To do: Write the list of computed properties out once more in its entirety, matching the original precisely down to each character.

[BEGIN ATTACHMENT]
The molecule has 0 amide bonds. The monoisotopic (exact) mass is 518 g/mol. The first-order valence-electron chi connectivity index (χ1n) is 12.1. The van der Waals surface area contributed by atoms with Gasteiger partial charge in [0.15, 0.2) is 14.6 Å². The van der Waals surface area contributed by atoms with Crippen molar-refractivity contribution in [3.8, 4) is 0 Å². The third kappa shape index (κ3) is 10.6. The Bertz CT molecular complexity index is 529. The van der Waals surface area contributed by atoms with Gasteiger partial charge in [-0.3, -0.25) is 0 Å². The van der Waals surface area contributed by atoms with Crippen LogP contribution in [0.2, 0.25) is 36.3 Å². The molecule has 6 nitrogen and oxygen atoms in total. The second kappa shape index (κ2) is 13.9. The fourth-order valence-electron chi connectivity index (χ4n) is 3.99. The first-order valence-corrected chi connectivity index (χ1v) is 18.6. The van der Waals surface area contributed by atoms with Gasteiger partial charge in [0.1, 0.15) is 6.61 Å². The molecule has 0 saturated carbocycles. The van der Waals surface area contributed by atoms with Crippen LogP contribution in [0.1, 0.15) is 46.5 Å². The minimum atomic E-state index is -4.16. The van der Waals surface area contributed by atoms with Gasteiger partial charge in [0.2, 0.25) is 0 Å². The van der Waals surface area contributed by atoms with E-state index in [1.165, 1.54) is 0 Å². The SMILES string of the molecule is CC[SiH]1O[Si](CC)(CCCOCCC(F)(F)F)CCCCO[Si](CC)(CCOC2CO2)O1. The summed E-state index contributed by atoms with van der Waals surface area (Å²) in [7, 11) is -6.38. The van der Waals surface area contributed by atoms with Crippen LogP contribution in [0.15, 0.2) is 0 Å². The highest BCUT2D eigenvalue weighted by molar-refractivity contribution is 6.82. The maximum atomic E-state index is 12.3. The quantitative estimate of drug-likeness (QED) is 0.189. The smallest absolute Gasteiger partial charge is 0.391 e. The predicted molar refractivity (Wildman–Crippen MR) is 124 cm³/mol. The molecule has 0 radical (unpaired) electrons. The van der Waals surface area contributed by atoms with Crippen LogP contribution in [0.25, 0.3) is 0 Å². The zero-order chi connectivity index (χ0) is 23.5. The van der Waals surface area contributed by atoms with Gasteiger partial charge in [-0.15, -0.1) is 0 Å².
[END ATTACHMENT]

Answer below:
The molecule has 0 amide bonds. The monoisotopic (exact) mass is 518 g/mol. The first-order valence-electron chi connectivity index (χ1n) is 12.1. The van der Waals surface area contributed by atoms with Gasteiger partial charge in [0.15, 0.2) is 14.6 Å². The van der Waals surface area contributed by atoms with Crippen molar-refractivity contribution in [3.8, 4) is 0 Å². The third kappa shape index (κ3) is 10.6. The Bertz CT molecular complexity index is 529. The van der Waals surface area contributed by atoms with Gasteiger partial charge in [-0.3, -0.25) is 0 Å². The van der Waals surface area contributed by atoms with Crippen LogP contribution in [0.2, 0.25) is 36.3 Å². The molecule has 6 nitrogen and oxygen atoms in total. The second kappa shape index (κ2) is 13.9. The fourth-order valence-electron chi connectivity index (χ4n) is 3.99. The first-order valence-corrected chi connectivity index (χ1v) is 18.6. The van der Waals surface area contributed by atoms with Gasteiger partial charge in [0.1, 0.15) is 6.61 Å². The molecule has 0 saturated carbocycles. The van der Waals surface area contributed by atoms with Crippen LogP contribution in [0.1, 0.15) is 46.5 Å². The minimum atomic E-state index is -4.16. The van der Waals surface area contributed by atoms with Gasteiger partial charge in [0.2, 0.25) is 0 Å². The van der Waals surface area contributed by atoms with E-state index in [1.165, 1.54) is 0 Å². The SMILES string of the molecule is CC[SiH]1O[Si](CC)(CCCOCCC(F)(F)F)CCCCO[Si](CC)(CCOC2CO2)O1. The summed E-state index contributed by atoms with van der Waals surface area (Å²) in [7, 11) is -6.38. The van der Waals surface area contributed by atoms with Crippen LogP contribution in [0.15, 0.2) is 0 Å². The highest BCUT2D eigenvalue weighted by molar-refractivity contribution is 6.82. The maximum atomic E-state index is 12.3. The quantitative estimate of drug-likeness (QED) is 0.189. The smallest absolute Gasteiger partial charge is 0.391 e. The predicted molar refractivity (Wildman–Crippen MR) is 124 cm³/mol. The molecule has 0 radical (unpaired) electrons. The van der Waals surface area contributed by atoms with Crippen LogP contribution in [0.25, 0.3) is 0 Å². The zero-order chi connectivity index (χ0) is 23.5. The van der Waals surface area contributed by atoms with Gasteiger partial charge in [-0.15, -0.1) is 0 Å².